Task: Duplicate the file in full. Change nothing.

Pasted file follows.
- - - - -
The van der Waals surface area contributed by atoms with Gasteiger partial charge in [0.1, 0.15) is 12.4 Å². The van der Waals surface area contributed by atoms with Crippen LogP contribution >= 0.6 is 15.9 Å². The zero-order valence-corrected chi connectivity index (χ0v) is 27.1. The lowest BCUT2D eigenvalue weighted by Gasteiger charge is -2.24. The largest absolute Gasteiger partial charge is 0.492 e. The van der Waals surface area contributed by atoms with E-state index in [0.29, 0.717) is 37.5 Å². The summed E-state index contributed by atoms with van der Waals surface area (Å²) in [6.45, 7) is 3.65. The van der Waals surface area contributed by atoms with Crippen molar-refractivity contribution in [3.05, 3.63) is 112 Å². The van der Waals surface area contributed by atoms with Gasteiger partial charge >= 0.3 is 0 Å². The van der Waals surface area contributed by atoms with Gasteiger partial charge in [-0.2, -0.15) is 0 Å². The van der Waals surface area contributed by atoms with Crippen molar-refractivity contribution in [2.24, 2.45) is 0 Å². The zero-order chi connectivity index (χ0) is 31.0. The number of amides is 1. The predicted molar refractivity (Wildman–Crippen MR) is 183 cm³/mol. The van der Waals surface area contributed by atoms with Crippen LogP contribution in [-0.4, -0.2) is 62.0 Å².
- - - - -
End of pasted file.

The van der Waals surface area contributed by atoms with Gasteiger partial charge in [0.1, 0.15) is 12.4 Å². The van der Waals surface area contributed by atoms with Crippen LogP contribution >= 0.6 is 15.9 Å². The zero-order valence-corrected chi connectivity index (χ0v) is 27.1. The lowest BCUT2D eigenvalue weighted by Gasteiger charge is -2.24. The largest absolute Gasteiger partial charge is 0.492 e. The van der Waals surface area contributed by atoms with E-state index in [0.29, 0.717) is 37.5 Å². The summed E-state index contributed by atoms with van der Waals surface area (Å²) in [6.45, 7) is 3.65. The van der Waals surface area contributed by atoms with Crippen molar-refractivity contribution in [3.05, 3.63) is 112 Å². The van der Waals surface area contributed by atoms with Gasteiger partial charge >= 0.3 is 0 Å². The van der Waals surface area contributed by atoms with Gasteiger partial charge in [-0.2, -0.15) is 0 Å². The van der Waals surface area contributed by atoms with Crippen molar-refractivity contribution in [2.24, 2.45) is 0 Å². The zero-order chi connectivity index (χ0) is 31.0. The number of amides is 1. The predicted molar refractivity (Wildman–Crippen MR) is 183 cm³/mol. The van der Waals surface area contributed by atoms with Crippen LogP contribution in [-0.4, -0.2) is 62.0 Å².